|Year : 2012 | Volume
| Issue : 2 | Page : 71-73
Successful pregnancy in a patient with univentricular heart and pulmonary stenosis
Angadi Rajasab Nilofer1, Syed Ahmed Zaki2
1 Department of Obstetrics and Gynaecology, J.J.M. Medical College, Davangere, Karnataka, India
2 Department of Pediatrics, Lokmanya Tilak Municipal Medical College and General Hospital, Mumbai, Maharashtra, India
|Date of Web Publication||1-Aug-2012|
Syed Ahmed Zaki
Department of Pediatrics, Lokmanya Tilak Municipal Medical College and General Hospital, Room no. 509, new RMO quarters, Sion, Mumbai-400 022
Source of Support: None, Conflict of Interest: None
| Abstract|| |
Univentricular heart or single ventricle heart is a rare and complex congenital heart disease (CHD). We report the successful management of a parturient with a single ventricle, and pulmonary stenosis. The univentricular heart is discussed in detail and the maternal and fetal outcome in pregnant women with CHD is reviewed.
Keywords: Congenital heart disease, pregnancy, prematurity, pulmonary stenosis, single ventricle, univentricular heart
|How to cite this article:|
Nilofer AR, Zaki SA. Successful pregnancy in a patient with univentricular heart and pulmonary stenosis. Heart Views 2012;13:71-3
| Introduction|| |
Congenital heart disease (CHD) occurs in 0.8% of newborns around the world. Advances in medical and surgical treatments over the past decades have led to more than 85% of these newborn surviving to adulthood. Half of these patients are women; the majority of them of childbearing age.  The combination of cardiac disease and pregnancy carries considerable risk for both mother and child, thereby posing a great challenge to the obstetrician. Univentricular heart or single ventricle heart accounts for 3.2% of congenital cardiac abnormalities.  Successful pregnancy associated with the condition is rare and with recognised maternal mortality. , We report a case of a successful pregnancy in a 23-yr-old woman with univentricular heart and pulmonary stenosis.
| Case Report|| |
A 25-year-old primigravida with 34 weeks of gestation with univentricular heart and pregnancy-induced hypertension was admitted with preterm labour. She was diagnosed to have univentricular heart at the age of 10 years. Surgery was then proposed but declined by her parents. Despite the severity of the diagnosis she remained asymptomatic and in stable condition. Oxygen saturation varied between being 88% and 92%. Her exercise tolerance was normal during her adolescence. However, since last two years her exercise tolerance was gradually reduced and her activities were minimal. Her first visit to the antenatal clinic was at 10 weeks of amenorrhea and a single intrauterine pregnancy with positive fetal heart beat was confirmed with transvaginal ultrasound. Both she and her husband were informed in detail about the risks of her pregnancy. Following this she had regular obstetric care combined with cardiological assessment, and remained well.
Detailed anatomy scan at 20 weeks of pregnancy revealed no abnormalities of the fetus. Emphasis was given on the examination of fetal heart but there was no obvious cardiac anomaly present. Repeat scan with Doppler at 28 weeks of pregnancy showed evidence of presystolic notching in bilateral uterine arteries suggestive of early uteroplacental insufficiency. She was diagnosed to have pregnancy-induced hypertension at 31 weeks of gestation and was started on alpha methyldopa.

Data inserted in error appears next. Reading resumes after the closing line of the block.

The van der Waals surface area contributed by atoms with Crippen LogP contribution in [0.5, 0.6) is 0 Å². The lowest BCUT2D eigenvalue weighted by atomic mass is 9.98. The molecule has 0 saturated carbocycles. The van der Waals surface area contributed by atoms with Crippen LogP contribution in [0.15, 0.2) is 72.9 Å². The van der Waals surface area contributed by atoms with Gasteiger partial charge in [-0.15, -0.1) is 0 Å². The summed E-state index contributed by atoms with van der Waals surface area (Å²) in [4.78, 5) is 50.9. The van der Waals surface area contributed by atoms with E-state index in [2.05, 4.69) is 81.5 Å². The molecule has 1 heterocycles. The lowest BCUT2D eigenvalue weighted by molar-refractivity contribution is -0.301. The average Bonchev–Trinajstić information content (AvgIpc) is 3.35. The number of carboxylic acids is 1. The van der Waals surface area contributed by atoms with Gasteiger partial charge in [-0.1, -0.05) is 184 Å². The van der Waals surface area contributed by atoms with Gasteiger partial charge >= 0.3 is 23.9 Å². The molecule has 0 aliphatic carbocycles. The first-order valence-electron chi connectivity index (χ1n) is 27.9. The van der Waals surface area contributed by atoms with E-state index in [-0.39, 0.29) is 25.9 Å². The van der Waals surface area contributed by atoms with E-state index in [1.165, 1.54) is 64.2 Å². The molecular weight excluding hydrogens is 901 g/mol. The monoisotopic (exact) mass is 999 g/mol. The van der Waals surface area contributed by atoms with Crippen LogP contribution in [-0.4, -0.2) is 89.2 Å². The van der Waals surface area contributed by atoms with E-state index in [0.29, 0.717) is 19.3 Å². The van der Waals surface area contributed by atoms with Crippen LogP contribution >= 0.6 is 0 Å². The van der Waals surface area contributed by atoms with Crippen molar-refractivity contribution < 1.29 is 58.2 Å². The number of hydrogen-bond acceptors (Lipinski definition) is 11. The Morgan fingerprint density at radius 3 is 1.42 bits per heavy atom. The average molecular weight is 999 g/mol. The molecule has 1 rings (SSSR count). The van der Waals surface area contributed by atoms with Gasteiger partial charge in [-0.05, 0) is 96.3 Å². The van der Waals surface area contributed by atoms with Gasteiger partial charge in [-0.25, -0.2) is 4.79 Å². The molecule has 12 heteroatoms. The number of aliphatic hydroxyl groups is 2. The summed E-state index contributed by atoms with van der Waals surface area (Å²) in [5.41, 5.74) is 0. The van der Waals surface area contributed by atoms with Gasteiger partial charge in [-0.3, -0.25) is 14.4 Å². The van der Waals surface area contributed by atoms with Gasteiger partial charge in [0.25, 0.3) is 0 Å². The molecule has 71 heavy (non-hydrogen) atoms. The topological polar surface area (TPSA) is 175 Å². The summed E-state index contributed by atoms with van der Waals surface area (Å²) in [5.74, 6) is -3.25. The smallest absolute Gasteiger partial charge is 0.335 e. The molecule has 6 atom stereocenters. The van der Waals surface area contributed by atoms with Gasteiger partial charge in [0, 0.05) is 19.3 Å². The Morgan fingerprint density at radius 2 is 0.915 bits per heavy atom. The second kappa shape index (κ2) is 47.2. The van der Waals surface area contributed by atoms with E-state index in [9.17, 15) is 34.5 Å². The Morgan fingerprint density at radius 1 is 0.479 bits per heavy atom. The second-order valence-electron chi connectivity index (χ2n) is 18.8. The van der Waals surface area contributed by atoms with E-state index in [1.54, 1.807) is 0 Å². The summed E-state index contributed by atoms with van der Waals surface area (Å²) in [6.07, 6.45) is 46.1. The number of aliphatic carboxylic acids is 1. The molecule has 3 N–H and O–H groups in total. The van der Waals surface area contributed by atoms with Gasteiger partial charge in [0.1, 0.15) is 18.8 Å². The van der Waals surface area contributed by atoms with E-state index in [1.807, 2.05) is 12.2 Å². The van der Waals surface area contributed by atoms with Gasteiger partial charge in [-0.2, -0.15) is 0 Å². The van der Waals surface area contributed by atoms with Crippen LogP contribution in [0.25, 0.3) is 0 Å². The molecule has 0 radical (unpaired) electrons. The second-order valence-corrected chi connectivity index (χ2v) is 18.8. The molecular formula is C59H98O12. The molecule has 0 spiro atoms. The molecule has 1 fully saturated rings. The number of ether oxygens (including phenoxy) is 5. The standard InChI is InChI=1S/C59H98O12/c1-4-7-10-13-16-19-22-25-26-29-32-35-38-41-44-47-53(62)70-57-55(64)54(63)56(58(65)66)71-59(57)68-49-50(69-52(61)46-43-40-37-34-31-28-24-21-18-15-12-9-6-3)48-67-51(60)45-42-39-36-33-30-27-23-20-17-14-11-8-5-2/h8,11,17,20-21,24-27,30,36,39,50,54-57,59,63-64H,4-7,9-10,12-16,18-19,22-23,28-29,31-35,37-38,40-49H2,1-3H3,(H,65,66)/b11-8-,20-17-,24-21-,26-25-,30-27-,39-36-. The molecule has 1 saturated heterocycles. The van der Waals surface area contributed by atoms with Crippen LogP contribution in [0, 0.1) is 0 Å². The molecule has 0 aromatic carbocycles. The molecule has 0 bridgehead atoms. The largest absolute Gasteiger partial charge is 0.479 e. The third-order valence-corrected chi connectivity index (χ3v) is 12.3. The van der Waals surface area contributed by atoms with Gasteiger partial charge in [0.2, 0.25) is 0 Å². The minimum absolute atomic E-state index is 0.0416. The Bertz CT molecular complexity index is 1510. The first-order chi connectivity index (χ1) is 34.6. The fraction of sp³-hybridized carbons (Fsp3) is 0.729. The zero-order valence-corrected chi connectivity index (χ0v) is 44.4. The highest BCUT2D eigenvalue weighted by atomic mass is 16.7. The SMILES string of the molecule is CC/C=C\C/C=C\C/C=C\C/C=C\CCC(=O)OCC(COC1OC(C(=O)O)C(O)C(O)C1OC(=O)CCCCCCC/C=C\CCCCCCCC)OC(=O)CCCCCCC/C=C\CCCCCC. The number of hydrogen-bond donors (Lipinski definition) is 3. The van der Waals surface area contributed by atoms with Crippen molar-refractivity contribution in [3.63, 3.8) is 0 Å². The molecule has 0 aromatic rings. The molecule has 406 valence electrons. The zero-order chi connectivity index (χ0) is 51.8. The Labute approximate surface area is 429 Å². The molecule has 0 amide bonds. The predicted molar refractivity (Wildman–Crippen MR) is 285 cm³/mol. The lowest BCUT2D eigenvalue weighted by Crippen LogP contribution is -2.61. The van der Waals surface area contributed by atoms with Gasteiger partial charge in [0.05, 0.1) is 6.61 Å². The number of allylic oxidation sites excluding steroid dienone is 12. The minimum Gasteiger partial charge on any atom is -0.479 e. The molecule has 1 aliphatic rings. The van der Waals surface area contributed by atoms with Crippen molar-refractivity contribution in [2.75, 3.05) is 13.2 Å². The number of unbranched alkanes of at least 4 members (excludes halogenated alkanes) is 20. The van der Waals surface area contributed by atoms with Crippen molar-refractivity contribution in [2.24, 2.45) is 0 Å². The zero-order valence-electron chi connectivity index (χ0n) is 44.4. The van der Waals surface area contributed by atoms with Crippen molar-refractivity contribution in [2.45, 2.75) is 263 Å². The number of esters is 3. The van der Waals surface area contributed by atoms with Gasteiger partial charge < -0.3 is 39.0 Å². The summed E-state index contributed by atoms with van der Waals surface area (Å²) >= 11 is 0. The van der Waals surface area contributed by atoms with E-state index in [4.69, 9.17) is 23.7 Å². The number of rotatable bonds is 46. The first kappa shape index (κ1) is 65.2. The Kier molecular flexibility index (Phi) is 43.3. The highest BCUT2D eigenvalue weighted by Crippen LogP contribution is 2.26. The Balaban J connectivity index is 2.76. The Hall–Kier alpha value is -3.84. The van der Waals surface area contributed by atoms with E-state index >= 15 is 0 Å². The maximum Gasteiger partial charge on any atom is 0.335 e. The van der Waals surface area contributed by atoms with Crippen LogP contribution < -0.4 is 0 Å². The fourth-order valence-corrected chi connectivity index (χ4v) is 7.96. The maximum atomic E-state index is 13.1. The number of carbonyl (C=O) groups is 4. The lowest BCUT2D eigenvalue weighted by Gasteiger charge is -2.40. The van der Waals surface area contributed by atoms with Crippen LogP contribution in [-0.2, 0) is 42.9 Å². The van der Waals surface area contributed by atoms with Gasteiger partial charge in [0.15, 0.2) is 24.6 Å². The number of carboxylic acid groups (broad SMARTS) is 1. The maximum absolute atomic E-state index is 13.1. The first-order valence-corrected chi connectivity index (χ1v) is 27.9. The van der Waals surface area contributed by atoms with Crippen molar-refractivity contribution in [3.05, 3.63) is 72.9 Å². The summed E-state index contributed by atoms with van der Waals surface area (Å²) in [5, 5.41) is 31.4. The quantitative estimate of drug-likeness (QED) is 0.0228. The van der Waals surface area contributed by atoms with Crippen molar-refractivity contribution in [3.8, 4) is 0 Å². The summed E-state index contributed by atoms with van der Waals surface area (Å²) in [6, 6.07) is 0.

During pregnancy the hemoglobin level ranged between 12.0 and 14.0 g/dl. Echocardiography revealed single ventricular of LV morphology with moderate valvular pulmonary stenosis. There was normal veno-atrial connection. Two atria were connected via two atrioventricular valves to a single ventricle (of the left type) with an EF of 60%. An anterior rudimentary outlet pouch was giving rise to pulmonary artery, whereas the aorta originated from the single ventricle. Large non-restrictive bulboventricular foramen was present.
The pulmonary valve was thickened and other valves were structurally normal. On admission, her BP was 110/86 mmHg. SpO2 measured 92%. Patient presented with advanced preterm labour. A preterm live female, 1200 g infant was born with Apgar scores 8, 9, and 10 at 1, 5, and 10 mins, respectively. The estimated blood loss was 150 ml and the patient was covered with intravenous amoxicillin and gentamicin. Pain relief was achieved with oral diclofenac. The patient made an uneventful recovery and was discharged home.
| Discussion|| |
Univentricular or single ventricle heart applies when two atria are related entirely or almost entirely to one ventricular compartment, with total mixing of systemic and pulmonary venous return. The single ventricle may have left, right, or indeterminate ventricular anatomic characteristics. The aorta and pulmonary artery both arise from this single chamber, although one of them may originate from a rudimentary outflow chamber. The aorta may be posterior, anterior (malposition), or side by side with the pulmonary artery and either to the right or to the left.  Patients who reach adulthood have either pulmonary stenosis or pulmonary vascular disease that permits adequate but not excessive pulmonary blood flow.